SAIL engineers create algorithm to study the development of welfare states through literature
BY GINA MANTICA
Not only do authors contribute their art to society, but many writers also influence public policy through their works. Authors talk about poverty in novels, poems and plays and these narratives gives us glimpses about how culture matters to solutions to social problems. But reading through hundreds of books from multiple countries to look at how different cultures view poverty is not a task that any research team can tackle on their own. Computational linguistics can connect researchers’ theories about the cultural underpinnings of modern-day poverty with historical evidence using machine learning.
Engineers in the Hariri Institute’s Software & Application Innovation Lab (SAIL) worked with Cathie Jo Martin, a Steering Committee Member and Professor in Political Science at Boston University, to develop a machine learning algorithm that examines the cultural development of welfare states. Their research was recently published in the British Journal of Political Science, which Martin co-authored with Tom Chevalier, a research at the French National Centre for Scientific Research.
The researchers wanted to understand the stark differences between certain countries’ welfare practices by investigating poverty’s cultural underpinnings.
A few European countries, like Denmark, address poverty through programs that apply to everyone. These programs benefit the poor more than the rich, but because they offer something to everyone, they are widely supported across the populace. These programs are quite expensive and include universal healthcare, subsidized child care, and child care allowances. These universal policies are an investment in the poor, supporting individuals’ professional and personal growth so that they can then give back to society.
Other countries, like France, Great Britain, and the United States, have cheaper programs that specifically target the poor with housing subsidies, food assistance, or cash assistance. These targeted initiatives are more like charitable contributions than a true investment in the poor, lacking any sort of skill development opportunities. Also, these programs are often met with opposition in the policy sphere.
Martin and colleagues decided to analyze literature in order to understand cross-cultural differences in how people thought about poverty. They predicted that authors in 18th and 19th century Europe would write about poverty in a historically similar context to how politicians think about and address poverty today. “I thought it would be interesting to see whether differences in the historical depictions of poverty in literature anticipates how countries handle poverty today,” said Martin. The team predicted that Danish literature would contain words about society, skills, and government, because Denmark developed social programs so that all citizens – rich and poor – could make a contribution to economy and society. In contrast, the researchers predicted that British literature would have more words about individuals and charity; in this case, authors historically viewed the lower class as requiring charity but not as particularly important to economic growth. Finally, the team predicted that French literature would have a lot of words about religion and charity and very few words about skills, reflecting France’s historical view of the poor as an opportunity for Christian charity.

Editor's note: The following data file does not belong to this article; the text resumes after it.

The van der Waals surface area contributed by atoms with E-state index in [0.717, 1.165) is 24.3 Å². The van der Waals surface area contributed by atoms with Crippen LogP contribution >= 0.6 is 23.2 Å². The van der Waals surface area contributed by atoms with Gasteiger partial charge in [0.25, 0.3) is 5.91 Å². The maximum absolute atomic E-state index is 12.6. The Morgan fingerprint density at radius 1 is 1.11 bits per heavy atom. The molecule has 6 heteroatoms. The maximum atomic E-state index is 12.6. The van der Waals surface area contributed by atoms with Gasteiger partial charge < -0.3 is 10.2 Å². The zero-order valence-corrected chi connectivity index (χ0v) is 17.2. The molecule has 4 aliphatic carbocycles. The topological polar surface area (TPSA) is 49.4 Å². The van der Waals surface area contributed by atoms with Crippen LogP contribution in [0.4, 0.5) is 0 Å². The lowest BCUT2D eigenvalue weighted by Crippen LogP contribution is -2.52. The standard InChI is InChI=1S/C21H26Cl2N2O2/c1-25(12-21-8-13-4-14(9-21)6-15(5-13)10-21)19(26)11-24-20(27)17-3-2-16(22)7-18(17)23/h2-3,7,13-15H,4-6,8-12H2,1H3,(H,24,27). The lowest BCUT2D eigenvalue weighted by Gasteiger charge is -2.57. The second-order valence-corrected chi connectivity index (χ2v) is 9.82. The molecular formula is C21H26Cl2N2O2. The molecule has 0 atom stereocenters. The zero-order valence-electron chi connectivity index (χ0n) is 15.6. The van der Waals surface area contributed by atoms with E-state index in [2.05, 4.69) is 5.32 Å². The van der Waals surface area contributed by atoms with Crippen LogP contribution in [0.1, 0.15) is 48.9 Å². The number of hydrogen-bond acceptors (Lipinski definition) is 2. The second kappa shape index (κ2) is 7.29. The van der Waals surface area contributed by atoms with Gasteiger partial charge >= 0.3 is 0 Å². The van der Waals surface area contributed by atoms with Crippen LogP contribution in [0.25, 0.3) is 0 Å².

Martin generated lists of relevant words initially by analyzing word clouds of major novels. She then consulted online dictionaries to expand her lists of words. SAIL engineers developed a supervised machine learning algorithm that allowed Martin to scour the 562 British, 521 Danish, and 498 French fictional works for words in the various categories and to summarize how often these words appeared on average in texts.
Nearly all the team’s results aligned with their predictions, suggesting that writers in 18th and 19th century Denmark, Great Britain, and France helped to put welfare on their countries’ social agendas and influenced future public policies. Danish authors discussed poverty with references to skills and society, British writers referenced charitable interventions for women and children, and French novelists mentioned individualism, religion, and charity often. One unexpected result was that Danish literature had the most religious references. “When I look back, the Danish finding is not that surprising to me because the Lutheran church was a stand in for the local government in the mid-nineteenth century,” said Martin.
Martin hopes that understanding how people in different countries thought about poverty historically could help researchers determine why people of different cultural backgrounds approach poverty differently today. “Historical constructions of poverty and the way we think about the poor matters to how societies continue to think about the poor, and have ramifications for the ways that we treat vulnerable groups,” said Martin.
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